Temporary exhibitions are regularly organized in situ to make the works of the reserves known to the public. Outside the walls, prestigious exhibitions – often a retrospective of an artist’s work – are organized by the museum at the Grand Palais National Galleries . Many places in France can supplement or be a prerequisite for a visit to the Orsay museum: Musée de l’Orangerie, the Marmottan-Monet Museum , Musee Rodin, Bourdelle Museum in Paris; Museum of Impressionists and Claude Monet Foundation in Giverny, Museum of Fine Arts in Angers, Museum of Fine Arts in Reims, Fabre Museum in Montpellier, Toulouse-Lautrec museum in Albi, Ganne inn in Barbizon, etc.
The Musée d’Orsay has about 6,000 works (not counting photographs and drawings), about half of which are permanently displayed on three levels, according to various groupings: chronological, thematic, or by collections.
The consecrated painting is present with academicism , the only current supported for a long time by the official authorities. A beginning of emancipation against the academic rules is felt with the school of Barbizon in the landscape painting and with the realism in the description of the society.
Modernity holds pride of place in the collections: the major expression is Impressionism , which takes the painter out of the studio and affirms the primacy of light. With the upheavals of the society which is transformed in depth, the symbolism opposes an ideal and dreamlike world. After the analytic experiences of naturalism , the personality of the artists is more and more recognizable in the works (Post-Impressionism, Pointillism, Nabis, Art Nouveau). Everyone develops their own style, with, in some cases, the announcement of the vanguards of the early twentieth century.
History of collections
The Orsay museum houses the Jeu de Paume collections from the Musée du Luxembourg, those left in the Palais de Tokyo by the Museum of Modern Art, as well as works from the Louvre dating from the second half of the nineteenth century . Today, this ensemble is constantly enriched by new acquisitions, in order to offer the public an ever wider image of the art of the second half of the 19th century, both French and foreign.
While Impressionism for a long time eclipsed the works that preceded or followed it, Orsay had the immense merit of rediscovering history painting and rendering justice to so-called official painters unjustly disqualified as Gérôme or Couture, of to deepen our knowledge of realism, with Courbet, but also Millet , Jules Breton or Bastien-Lepage , to reveal to us the splendours of French and foreign symbolism, from Gustave Moreau to Franz van Stuck , to recall the importance that had for the evolution of art to come the post-impressionism of a Seurat and Nabi movement born of Cezanne and Gauguin.
The new Orsay
Your stay at Hotel Bersolys will allow you to discover the new Orsay and its recently renovated upper floors. A new, more coherent visit itinerary has been designed, ranging from Impressionism to Post-Impressionism, while the Median level is home to the great Nabi decorations and foreign schools of decorative arts. Instead of the usual white color, deep blue and deep red walls were also chosen, to reveal the contrasting values so marked in nineteenth-century painting. The presentation of the paintings, finally, is more airy, the windows less loaded, the works put in perspective: everything is done to sharpen a look that will be prompted to contemplate, compare, analyze.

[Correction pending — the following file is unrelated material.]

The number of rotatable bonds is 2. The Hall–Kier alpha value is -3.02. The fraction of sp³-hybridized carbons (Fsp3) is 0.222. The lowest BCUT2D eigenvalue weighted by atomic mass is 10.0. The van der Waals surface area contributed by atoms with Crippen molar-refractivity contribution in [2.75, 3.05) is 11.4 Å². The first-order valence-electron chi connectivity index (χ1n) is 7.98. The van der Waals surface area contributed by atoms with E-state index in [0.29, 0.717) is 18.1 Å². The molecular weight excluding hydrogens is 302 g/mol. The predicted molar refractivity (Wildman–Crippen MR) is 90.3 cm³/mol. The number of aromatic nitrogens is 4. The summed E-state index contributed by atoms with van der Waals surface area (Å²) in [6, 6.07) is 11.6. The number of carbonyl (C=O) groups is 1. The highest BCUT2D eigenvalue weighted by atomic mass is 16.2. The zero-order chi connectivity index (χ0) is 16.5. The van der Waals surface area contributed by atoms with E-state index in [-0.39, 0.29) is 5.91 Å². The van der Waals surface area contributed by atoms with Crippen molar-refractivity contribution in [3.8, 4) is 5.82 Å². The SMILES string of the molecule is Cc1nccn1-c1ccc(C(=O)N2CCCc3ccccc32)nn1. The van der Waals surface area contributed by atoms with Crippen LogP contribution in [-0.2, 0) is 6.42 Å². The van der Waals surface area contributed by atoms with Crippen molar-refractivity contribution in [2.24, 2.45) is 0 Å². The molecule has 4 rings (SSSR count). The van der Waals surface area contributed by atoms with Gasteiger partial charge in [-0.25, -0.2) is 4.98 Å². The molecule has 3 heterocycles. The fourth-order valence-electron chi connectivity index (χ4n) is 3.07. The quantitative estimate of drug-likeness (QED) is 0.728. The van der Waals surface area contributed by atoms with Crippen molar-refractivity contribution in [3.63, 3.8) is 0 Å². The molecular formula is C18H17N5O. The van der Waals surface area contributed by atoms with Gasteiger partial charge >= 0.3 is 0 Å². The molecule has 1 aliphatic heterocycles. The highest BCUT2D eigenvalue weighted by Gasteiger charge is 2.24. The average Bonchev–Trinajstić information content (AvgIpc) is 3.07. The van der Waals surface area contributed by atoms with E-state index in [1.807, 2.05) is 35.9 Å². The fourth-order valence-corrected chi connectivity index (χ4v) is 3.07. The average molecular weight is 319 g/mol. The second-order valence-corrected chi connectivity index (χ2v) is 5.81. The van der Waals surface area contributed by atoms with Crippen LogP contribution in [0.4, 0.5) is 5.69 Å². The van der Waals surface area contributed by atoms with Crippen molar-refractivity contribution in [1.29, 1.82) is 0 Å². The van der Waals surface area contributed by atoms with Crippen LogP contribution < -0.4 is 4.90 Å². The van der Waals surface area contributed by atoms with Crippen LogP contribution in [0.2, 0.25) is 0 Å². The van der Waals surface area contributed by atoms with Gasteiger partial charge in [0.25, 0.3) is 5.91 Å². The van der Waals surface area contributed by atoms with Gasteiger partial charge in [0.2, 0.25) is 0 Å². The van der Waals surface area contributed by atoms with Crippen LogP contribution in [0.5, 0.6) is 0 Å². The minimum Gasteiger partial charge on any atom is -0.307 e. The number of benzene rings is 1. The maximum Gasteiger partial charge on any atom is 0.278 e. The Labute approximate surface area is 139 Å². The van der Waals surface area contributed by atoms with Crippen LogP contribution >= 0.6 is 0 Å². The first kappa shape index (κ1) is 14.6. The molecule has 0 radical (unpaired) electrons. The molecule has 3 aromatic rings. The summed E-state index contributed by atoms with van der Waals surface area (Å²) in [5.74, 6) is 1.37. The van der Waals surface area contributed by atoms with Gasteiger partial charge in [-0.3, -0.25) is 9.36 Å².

- Alexandre Cabanel , Birth of Venus (painting, 1863): a mythological subject illustrated by an official artist very much in favor during the Second Empire. (Cabanel )
- Jean-Baptiste Carpeaux , Dance (sculpture, 1869): the original group that adorned the facade of Paris Opera, in which the artist manages to translate the sensation of movement. ( Carpeaux )
- Paul Cézanne , the Card Players (painting, between 1890 and 1895): a sober and balanced post-impressionist painting, belonging to a series of five versions. (Cézanne )
- Théodore Chassériau , the Tepidarium (painting, 1853): a work with multiple influences, between romanticism, orientalism and historical painting. (Chassériau )
- Gustave Courbet , A burial at Ornans(painting, 1849-1850): a daily scene in a monumental format, which classified the artist as the leader of the realist. (Courbet )
- Edgar Degas , Fourteen-year-old Dancer (sculpture, between 1865 and 1881): the extremely realistic sculpture of a painter of everyday life. (Degas )
- Emile Gallé , Plat d’ornament (faience, 1878): the first steps of a master glassmaker in the field of ceramics. (Gallé )
- Paul Gauguin , Arearea [jubilations] (painting, 1892): idealized exoticism in a painting considered by the artist as one of his most important. (Gauguin )
- Édouard Manet , the Lunch on the Grass (painting, 1863): a work whose modernity and subject caused a scandal at the Salon des Refusés. (Manet )
- Jean-François Millet , the Angelus (painting, 1863): famous throughout the world, a major painting of the representative of French realism. (Millet )
- Claude Monet , the Cathedral of Rouen. The portal and the Saint-Romain Tower, full sun (painting, 1893): an example of Claude Monet’s work on the play of light and the transfiguration of forms. (Monet )
- Félix Nadar , Charles Baudelaire in the chair (photograph, 1855): when one of the first photographers made the enigmatic portrait of a poet. (Nadar )
- Pierre Puvis de Chavannes , the Dream (painting, 1883): a master of decorative art reconnects with the classical tradition by tinging it with symbolism. (Puvis de Chavannes )
- Auguste Renoir , Bal de la Galette mill (painting, 1876): a very thorough study of open air, a masterpiece of early Impressionism. (Renoir )
- Henri Rousseau , the Snake Charmer (painting, 1907): exotic landscape, realism and fantasy intermingle in this announcer of some vanguards of the twentieth e s. (Rousseau )
- Vincent Van Gogh , the Church of Auvers-sur-Oise (painting, 1890): a building and a landscape in motion, the reality transfigured by the vision of the artist. (Van Gogh )